It was a magical season for the Rolling Meadows girls basketball team.
But that wasn't an illusion fans were seeing when junior Jackie Kemph, like a blur, would sneak past defenders and swish a layup for one of her team-high 642 points this season.
"What separates Jackie from any boy or girl I've seen is her body control," said Meadows coach Ryan Kirkorsky. "And her ability to finish."
Finishing the season at Redbird Arena in Normal has been a dream for Kemph and her teammates since the days of playing for Meadows' feeder team coached by Matt Vliet and his assistant, Jackie's father Rich.
Kemph and Co. became only the third team from the Mid-Suburban League to play for a state title.
They brought back the Class 4A second-place trophy and were less than a second away from first place when Marian Catholic hit a buzzer-beating rim shot for a 48-47 victory.
"It was an awesome experience being downstate with my team and getting to this stage is just great for everyone," Kemph said. "I think we will take a lot out of it. I'm really proud of everyone on the team.
"I can't say it was a disappointing season because we had an awesome time together. It was just a hard way to end. The shot at the buzzer. That's always hard."
Kemph plays as hard as anyone -- and most coaches will tell you, harder.
That's one of the many reasons she has been selected honorary captain of the Daily Herald's all-area girls basketball team.
Whether it was her brilliant ability to penetrate a team's defense and dish the ball to a teammate (team-high 252 assists), connecting on a 3-pointer (18 for the season) or forcing a turnover with relentless pressure, Kemph was a difference maker.
The 5-foot-6 guard even had 98 rebounds.
"Jackie has the ability to control a game in so many different ways," Kirkorsky said. "Scoring, attacking and setting up teammates and with her ball pressure at the top of our defense."
And no one can forget the way she seemingly glides through the air past defenders for baskets that demoralize the opposition.
"I don't really practice that," Kemph said. "It just kind of happens."
What Kemph helped make happen has been unprecedented at Meadows.
The Mustangs set a school record for wins (30-4) while capturing the school's first sectional, supersectional and semifinal in the state tournament.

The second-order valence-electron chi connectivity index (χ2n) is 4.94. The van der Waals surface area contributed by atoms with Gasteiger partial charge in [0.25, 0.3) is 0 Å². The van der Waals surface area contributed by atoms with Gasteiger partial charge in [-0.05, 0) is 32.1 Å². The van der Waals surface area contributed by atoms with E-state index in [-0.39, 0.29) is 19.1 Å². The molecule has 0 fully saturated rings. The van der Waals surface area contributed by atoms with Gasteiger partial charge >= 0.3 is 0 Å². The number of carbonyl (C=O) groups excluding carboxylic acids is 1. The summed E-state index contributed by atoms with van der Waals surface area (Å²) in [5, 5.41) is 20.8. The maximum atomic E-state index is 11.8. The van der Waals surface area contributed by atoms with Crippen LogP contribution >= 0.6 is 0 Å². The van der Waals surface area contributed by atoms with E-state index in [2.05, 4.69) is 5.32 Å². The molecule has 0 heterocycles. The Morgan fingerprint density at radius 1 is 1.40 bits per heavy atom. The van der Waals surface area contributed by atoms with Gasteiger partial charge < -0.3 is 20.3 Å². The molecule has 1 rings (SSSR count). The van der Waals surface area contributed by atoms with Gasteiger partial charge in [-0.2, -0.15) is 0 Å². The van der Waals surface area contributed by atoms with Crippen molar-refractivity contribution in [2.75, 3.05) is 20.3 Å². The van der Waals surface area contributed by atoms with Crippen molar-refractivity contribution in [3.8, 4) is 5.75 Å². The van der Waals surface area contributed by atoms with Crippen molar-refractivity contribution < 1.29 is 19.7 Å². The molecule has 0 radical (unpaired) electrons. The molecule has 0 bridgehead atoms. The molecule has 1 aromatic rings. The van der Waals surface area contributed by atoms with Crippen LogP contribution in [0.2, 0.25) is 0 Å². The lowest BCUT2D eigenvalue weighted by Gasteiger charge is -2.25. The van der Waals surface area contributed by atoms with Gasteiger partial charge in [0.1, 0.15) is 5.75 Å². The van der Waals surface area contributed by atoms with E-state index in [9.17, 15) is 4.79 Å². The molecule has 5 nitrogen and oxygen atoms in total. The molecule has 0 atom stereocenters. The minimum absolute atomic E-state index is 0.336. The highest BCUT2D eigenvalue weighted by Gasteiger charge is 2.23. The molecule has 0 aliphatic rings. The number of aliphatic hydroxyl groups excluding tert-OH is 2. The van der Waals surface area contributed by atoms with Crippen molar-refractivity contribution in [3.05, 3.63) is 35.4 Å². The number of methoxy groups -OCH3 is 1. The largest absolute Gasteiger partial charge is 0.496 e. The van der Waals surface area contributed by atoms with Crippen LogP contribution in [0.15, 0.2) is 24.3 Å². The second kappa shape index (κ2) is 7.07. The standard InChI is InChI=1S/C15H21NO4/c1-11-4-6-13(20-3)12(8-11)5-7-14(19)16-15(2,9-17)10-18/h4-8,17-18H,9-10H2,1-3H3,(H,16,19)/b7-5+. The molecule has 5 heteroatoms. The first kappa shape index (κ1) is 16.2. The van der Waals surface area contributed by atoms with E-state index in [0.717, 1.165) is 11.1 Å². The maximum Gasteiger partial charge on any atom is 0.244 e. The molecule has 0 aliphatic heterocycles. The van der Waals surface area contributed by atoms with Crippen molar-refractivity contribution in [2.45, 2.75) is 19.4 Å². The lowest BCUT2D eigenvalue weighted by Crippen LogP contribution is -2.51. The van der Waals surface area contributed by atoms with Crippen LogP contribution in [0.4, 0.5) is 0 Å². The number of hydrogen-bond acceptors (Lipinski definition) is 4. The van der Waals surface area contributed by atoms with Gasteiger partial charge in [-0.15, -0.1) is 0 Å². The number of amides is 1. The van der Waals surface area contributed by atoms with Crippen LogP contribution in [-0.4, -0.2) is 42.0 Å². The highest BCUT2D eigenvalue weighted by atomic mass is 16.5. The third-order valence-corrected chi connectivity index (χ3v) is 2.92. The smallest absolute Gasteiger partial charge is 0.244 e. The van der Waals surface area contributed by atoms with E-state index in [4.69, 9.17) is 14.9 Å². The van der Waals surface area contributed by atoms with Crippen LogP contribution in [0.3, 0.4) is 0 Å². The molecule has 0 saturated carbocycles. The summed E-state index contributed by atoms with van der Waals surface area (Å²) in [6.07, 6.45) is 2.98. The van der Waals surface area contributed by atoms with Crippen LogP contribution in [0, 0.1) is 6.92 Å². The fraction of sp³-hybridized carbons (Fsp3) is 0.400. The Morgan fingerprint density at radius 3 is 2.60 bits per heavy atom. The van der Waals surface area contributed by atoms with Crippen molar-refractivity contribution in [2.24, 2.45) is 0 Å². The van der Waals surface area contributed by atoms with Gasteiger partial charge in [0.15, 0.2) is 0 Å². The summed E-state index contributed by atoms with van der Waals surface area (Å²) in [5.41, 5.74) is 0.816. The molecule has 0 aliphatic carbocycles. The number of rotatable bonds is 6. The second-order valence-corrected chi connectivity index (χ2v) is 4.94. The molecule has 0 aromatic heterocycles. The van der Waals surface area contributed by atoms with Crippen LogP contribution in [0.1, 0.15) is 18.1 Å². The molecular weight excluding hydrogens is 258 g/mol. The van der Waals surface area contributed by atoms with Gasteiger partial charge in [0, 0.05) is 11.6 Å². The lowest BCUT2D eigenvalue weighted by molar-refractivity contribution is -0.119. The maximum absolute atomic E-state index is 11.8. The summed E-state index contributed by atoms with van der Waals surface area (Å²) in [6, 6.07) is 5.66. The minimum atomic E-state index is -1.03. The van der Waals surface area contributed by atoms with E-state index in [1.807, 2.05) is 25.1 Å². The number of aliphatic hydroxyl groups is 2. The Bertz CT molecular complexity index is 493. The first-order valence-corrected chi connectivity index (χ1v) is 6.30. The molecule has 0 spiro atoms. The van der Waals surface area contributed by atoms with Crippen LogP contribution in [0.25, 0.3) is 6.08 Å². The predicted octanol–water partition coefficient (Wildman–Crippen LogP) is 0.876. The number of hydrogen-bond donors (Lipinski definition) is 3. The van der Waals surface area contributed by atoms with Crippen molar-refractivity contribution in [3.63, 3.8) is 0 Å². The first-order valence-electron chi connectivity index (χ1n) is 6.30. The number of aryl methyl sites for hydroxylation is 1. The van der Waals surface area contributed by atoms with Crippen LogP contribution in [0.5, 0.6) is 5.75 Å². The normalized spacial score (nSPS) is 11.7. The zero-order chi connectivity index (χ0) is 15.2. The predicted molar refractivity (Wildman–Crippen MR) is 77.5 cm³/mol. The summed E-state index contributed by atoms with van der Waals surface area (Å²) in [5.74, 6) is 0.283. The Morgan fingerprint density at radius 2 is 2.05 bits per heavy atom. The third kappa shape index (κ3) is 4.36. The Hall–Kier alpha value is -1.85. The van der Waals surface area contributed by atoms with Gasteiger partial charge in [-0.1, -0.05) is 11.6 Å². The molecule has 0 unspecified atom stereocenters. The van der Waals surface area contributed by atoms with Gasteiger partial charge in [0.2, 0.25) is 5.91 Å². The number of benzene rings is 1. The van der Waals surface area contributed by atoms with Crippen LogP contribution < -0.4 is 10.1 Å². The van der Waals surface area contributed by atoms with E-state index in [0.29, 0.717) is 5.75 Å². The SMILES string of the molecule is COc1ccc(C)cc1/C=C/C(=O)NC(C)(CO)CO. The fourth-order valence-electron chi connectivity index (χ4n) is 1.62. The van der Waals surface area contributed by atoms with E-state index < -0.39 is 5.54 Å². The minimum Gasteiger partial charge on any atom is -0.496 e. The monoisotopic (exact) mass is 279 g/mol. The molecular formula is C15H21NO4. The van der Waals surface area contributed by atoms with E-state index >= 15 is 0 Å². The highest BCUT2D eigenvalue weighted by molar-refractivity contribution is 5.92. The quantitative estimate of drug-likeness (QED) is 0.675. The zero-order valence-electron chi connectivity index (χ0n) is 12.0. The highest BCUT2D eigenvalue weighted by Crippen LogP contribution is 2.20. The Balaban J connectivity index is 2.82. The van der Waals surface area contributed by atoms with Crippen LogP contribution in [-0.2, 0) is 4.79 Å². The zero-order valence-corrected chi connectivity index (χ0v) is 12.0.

"Nick (Nichols, assistant coach) and I say it all the time," Kirkorsky said. "Jackie does things in practice and games that just leaves us in amazement."
Her amazing career began when she used to watch her older brother Rich, a high-scoring guard for Meadows boys team.
"I went to all his games," Jackie said. "He was really a good shooter and attacked the basket well. I liked practicing with him at the park and in the driveway."
Jackie has another family member with whom she practices -- her twin sister Allie, who also played a key role as the Mustangs reserve guard.
Jackie and Allie are No. 1 double partners for the Mustangs girls tennis team.
They missed reaching all-state status by one round last spring.
"We're always shooting together and doing things together," Jackie said. "It's nice to be able to take what we do in practice and then do it with our team and in front of the fans."
Allie knows all about her sister's competitiveness.
"She's very competitive, she always wants to win at whatever we do," said Allie, a three-sport athlete who is also a defender for the Mustangs soccer team. "We motivate' each other.
"I always saw her becoming a point guard. She was always faster than everyone."
Allie loves being on the court with her sister.
"It's so fun," she said. "She calms me down and encourages me.
"My favorite thing is playing tennis with her. It's just us out there. Jackie stays so calm but she is so competitive."
The Mustangs see that in practice every day.
"Jackie won't let anyone she is playing with or against take a minute off in practice," Kirkorsky said. "She forces her teammates to rise to her level."
A level that also reaches high standards in the classroom where she owns a 5.34 GPA on a 5.0 scale.
Kemph already scored a 28 on the ACT.
But so indicative of her competitive nature, a 28 wasn't good enough for her.
"I am taking classes to prepare to take the ACT again," she said.
She is also preparing to pick a college and can't wait to get back on the court with her Illinois Elite AAU basketball team on Tuesday.
Kemph plans to study math and science field in college.
"My favorite subject is math," Kemph said. "In other subjects there are multiple ways doing things but in math you have to solve a problem and there's just one answer."
Kirkorsky provided answers for Kemph and the Mustangs this season.
"He's awesome -- I think he taught our team so much," Kemph said. "Without him, I don't think we would have gotten where we did because he puts so much time and effort into it."
Kirkorsky will be the first to tell you no one put the time into it like Kemph.
She will return next season with all of her teammates but one.
Chances are she could be waving the wand for another magical season.